Almanac Rugby League – Tigers, Tigers, burning bright

During the footy season, Thursday on The Almanac is as close as we get to rugby league day. We’re featuring a series of stories which were the product of an attempt to produce a collection of rugby league yarns along the lines of the very successful Malarkey Publications, Australian football-focussed book, Footy Town. Today’s offering comes from Ian Hauser, a co-ordinating editor here at the Almanac and life-long rugby league fan. His story follows on from last week’s offering about the NSW Country Rugby League’s Group 9 competition based in the Riverina.

 

We all know that sport is a special glue that binds country towns together. Local sport provides the meeting place, the opportunity for involvement, the focus for identity, the expression of community and even, for some, the reason for living. To see all of this at its very best, you only had to be in Gundagai on the last day of the footy season in 2015.

 

Although a goodly range of sports are played in this small centre of about 2500, Gundagai is essentially a one sport town where rugby league dominates the scene. Local Norma Peterson says that “Gundagai lives, breathes and sleeps rugby league”. She should know, she’s been here for over seventy years.

 

The Gundagai Tigers play in the NSW Country Rugby League’s Group 9 competition. They boast First Grade premierships in 1946, 1963 and 1983 and quite a few successes in lower grades as well. But since 1983 they’ve made the Big One nine times and come away empty handed on each occasion. Ask any local and they’ll give you the fine details of how they lost some of them fair and square but were robbed on more than one occasion in those attempts. The hurt is deep in their souls.

 

I’ve followed this comp in recent years since my son has lived in the local area. There was a chance he might move back north to Queensland earlier in the year (2015) but, as early as May, he said that he wanted to stay on until at least September because he felt that something special was happening with the Tigers this season.

 

And so it came to pass that, come Grand Final day, the Tigers were represented in three of the five grades available. There might even have been a fourth team there but for some administration dramas in the Under 16s. The ladies’ League Tag team, the Tigerettes, were to meet Wagga Brothers who were on a 74-game winning streak with four successive premierships to their name; the Reserves in the Burmeister Shield were looking for their second successive title against Albury Thunder; the Firsts were opposed to the Junee Diesels, themselves looking to break a 29-year premiership drought.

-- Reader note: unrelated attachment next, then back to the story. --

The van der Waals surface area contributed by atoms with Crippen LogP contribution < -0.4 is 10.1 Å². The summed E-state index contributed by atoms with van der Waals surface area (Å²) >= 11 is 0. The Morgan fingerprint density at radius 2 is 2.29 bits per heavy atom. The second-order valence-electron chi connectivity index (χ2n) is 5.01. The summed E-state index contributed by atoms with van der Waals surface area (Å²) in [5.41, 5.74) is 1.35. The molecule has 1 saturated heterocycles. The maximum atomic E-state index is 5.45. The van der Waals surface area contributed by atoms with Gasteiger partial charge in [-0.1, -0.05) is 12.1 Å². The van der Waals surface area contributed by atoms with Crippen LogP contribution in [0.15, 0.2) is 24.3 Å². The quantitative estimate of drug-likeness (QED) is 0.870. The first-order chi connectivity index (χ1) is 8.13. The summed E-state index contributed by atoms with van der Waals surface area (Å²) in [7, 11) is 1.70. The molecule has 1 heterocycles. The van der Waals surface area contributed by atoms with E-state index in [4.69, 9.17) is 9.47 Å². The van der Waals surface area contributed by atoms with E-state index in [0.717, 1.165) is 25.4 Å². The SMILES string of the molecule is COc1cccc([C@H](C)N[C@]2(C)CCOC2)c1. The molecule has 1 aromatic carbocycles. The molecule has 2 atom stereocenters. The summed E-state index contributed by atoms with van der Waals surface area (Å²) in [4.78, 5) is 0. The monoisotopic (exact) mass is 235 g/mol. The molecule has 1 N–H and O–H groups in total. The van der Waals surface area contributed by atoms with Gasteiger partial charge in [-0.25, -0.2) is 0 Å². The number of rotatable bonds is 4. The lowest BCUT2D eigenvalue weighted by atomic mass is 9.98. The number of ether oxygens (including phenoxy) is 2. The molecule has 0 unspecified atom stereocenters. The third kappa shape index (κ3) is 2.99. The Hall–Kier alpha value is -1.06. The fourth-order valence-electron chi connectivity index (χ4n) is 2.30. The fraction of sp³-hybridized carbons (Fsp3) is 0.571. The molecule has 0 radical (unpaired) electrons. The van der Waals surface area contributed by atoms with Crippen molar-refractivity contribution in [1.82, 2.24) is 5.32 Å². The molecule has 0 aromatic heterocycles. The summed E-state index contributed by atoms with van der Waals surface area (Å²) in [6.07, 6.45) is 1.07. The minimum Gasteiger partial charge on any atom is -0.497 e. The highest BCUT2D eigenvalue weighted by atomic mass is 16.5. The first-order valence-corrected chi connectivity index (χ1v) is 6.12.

Sunday September 13 dawned clear and crisp with the promise of brilliant sunshine, a lush field at McDonald’s Park, Wagga Wagga, and the prospect of five great games of rugby league on a warm Spring day. Tiger fans drove the eighty-something kilometres in their hundreds and hundreds past highway signs calling for Gundagai success and derailment of the Diesels. Roadside guideposts were festooned with black and gold ribbons.

 

Without meaning any disrespect to the Tiger-less Under 16 and Under 18 grades, it was always going to be a day all about the final three matches. Ladies’ League Tag has a very healthy following in Group 9, and deservedly so. Played over two twenty minute halves, it’s non-stop action as the wrestle and slowing down of the ruck is removed from the game. Instead, it’s rapid play-the-ball with speedy running and quick passing demanding high levels of fitness just to keep up.

 

At the start of the League Tag season, the Tigerettes set themselves the goal of beating Brothers at least once this year but lost the only clash during the regular season. In the semi-finals, only the match’s single try to Brothers separated them. Early on in today’s decider, Brothers were slick and slippery and deservedly took a lead of 8-0 into half-time. The Tigerettes were game and honest but didn’t appear to have the structure and skills to match their opponents. Coach Paul Dean and Manager Kylie Tout told their girls that, as the challengers, they had nothing to lose and needed to show energy and confidence to take the game up to Brothers in the second half by spreading the ball wider and running hard.

 

They did just that and caused some uncertainty to develop in the Brothers defence where a few chinks began to show. A converted try got Gundagai back to 8-6 before a penalty goal had it all square with six minutes on the clock. Another last minute penalty gave the Tigerettes a final shot at goal and a win for the ages but it was unsuccessful. The resultant draw meant golden point extra time. High drama indeed! Was this the moment of destiny for the Tigerettes or was it simply the latest challenge that would be put to bed by Brothers?